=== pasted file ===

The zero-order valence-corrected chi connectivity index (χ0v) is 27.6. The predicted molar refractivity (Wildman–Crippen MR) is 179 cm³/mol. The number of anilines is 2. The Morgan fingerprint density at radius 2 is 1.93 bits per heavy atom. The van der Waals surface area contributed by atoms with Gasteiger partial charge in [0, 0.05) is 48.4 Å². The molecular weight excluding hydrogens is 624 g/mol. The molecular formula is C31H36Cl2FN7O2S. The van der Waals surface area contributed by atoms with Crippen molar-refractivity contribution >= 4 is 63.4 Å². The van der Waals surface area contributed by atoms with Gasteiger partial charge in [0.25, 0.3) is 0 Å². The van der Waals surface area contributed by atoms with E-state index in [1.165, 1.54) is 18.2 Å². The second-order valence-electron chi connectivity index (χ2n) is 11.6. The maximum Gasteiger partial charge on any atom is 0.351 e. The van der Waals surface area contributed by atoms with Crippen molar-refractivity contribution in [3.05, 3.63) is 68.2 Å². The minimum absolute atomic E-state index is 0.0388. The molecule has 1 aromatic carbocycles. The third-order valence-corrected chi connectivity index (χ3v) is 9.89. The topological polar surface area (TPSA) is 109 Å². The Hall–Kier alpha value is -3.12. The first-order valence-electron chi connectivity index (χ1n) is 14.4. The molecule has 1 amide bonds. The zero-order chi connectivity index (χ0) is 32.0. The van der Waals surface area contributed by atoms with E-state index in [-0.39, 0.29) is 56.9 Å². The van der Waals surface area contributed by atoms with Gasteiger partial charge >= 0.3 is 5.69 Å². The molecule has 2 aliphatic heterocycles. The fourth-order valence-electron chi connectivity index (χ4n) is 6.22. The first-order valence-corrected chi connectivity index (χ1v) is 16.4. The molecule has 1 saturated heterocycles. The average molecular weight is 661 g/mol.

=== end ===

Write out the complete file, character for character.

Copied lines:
The zero-order valence-corrected chi connectivity index (χ0v) is 27.6. The predicted molar refractivity (Wildman–Crippen MR) is 179 cm³/mol. The number of anilines is 2. The Morgan fingerprint density at radius 2 is 1.93 bits per heavy atom. The van der Waals surface area contributed by atoms with Gasteiger partial charge in [0, 0.05) is 48.4 Å². The molecular weight excluding hydrogens is 624 g/mol. The molecular formula is C31H36Cl2FN7O2S. The van der Waals surface area contributed by atoms with Crippen molar-refractivity contribution >= 4 is 63.4 Å². The van der Waals surface area contributed by atoms with Gasteiger partial charge in [0.25, 0.3) is 0 Å². The van der Waals surface area contributed by atoms with E-state index in [1.165, 1.54) is 18.2 Å². The second-order valence-electron chi connectivity index (χ2n) is 11.6. The maximum Gasteiger partial charge on any atom is 0.351 e. The van der Waals surface area contributed by atoms with Crippen molar-refractivity contribution in [3.05, 3.63) is 68.2 Å². The minimum absolute atomic E-state index is 0.0388. The molecule has 1 aromatic carbocycles. The third-order valence-corrected chi connectivity index (χ3v) is 9.89. The topological polar surface area (TPSA) is 109 Å². The Hall–Kier alpha value is -3.12. The first-order valence-electron chi connectivity index (χ1n) is 14.4. The molecule has 1 amide bonds. The zero-order chi connectivity index (χ0) is 32.0. The van der Waals surface area contributed by atoms with E-state index in [-0.39, 0.29) is 56.9 Å². The van der Waals surface area contributed by atoms with Gasteiger partial charge >= 0.3 is 5.69 Å². The molecule has 2 aliphatic heterocycles. The fourth-order valence-electron chi connectivity index (χ4n) is 6.22. The first-order valence-corrected chi connectivity index (χ1v) is 16.4. The molecule has 1 saturated heterocycles. The average molecular weight is 661 g/mol.